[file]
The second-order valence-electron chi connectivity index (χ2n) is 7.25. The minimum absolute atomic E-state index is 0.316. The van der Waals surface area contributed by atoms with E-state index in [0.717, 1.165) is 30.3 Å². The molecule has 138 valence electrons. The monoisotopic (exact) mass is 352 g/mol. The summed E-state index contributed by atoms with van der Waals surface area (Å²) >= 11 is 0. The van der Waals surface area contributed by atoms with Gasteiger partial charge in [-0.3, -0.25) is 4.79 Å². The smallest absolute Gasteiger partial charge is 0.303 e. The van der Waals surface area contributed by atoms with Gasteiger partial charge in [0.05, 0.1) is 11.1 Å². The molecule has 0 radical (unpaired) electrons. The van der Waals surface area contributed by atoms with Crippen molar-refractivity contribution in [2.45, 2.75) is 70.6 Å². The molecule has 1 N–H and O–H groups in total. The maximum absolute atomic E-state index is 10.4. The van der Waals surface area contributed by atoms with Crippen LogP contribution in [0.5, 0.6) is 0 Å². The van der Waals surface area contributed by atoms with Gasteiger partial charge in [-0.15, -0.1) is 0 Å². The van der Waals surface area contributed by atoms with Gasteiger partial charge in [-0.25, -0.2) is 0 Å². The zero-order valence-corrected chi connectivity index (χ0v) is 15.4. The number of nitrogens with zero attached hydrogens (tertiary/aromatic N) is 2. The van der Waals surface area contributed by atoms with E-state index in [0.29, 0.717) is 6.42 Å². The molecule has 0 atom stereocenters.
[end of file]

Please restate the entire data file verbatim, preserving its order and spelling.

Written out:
The second-order valence-electron chi connectivity index (χ2n) is 7.25. The minimum absolute atomic E-state index is 0.316. The van der Waals surface area contributed by atoms with E-state index in [0.717, 1.165) is 30.3 Å². The molecule has 138 valence electrons. The monoisotopic (exact) mass is 352 g/mol. The summed E-state index contributed by atoms with van der Waals surface area (Å²) >= 11 is 0. The van der Waals surface area contributed by atoms with Gasteiger partial charge in [-0.3, -0.25) is 4.79 Å². The smallest absolute Gasteiger partial charge is 0.303 e. The van der Waals surface area contributed by atoms with Gasteiger partial charge in [0.05, 0.1) is 11.1 Å². The molecule has 0 radical (unpaired) electrons. The van der Waals surface area contributed by atoms with Crippen molar-refractivity contribution in [2.45, 2.75) is 70.6 Å². The molecule has 1 N–H and O–H groups in total. The maximum absolute atomic E-state index is 10.4. The van der Waals surface area contributed by atoms with Crippen LogP contribution in [0.5, 0.6) is 0 Å². The van der Waals surface area contributed by atoms with Gasteiger partial charge in [-0.15, -0.1) is 0 Å². The van der Waals surface area contributed by atoms with Gasteiger partial charge in [-0.25, -0.2) is 0 Å². The zero-order valence-corrected chi connectivity index (χ0v) is 15.4. The number of nitrogens with zero attached hydrogens (tertiary/aromatic N) is 2. The van der Waals surface area contributed by atoms with E-state index in [0.29, 0.717) is 6.42 Å². The molecule has 0 atom stereocenters.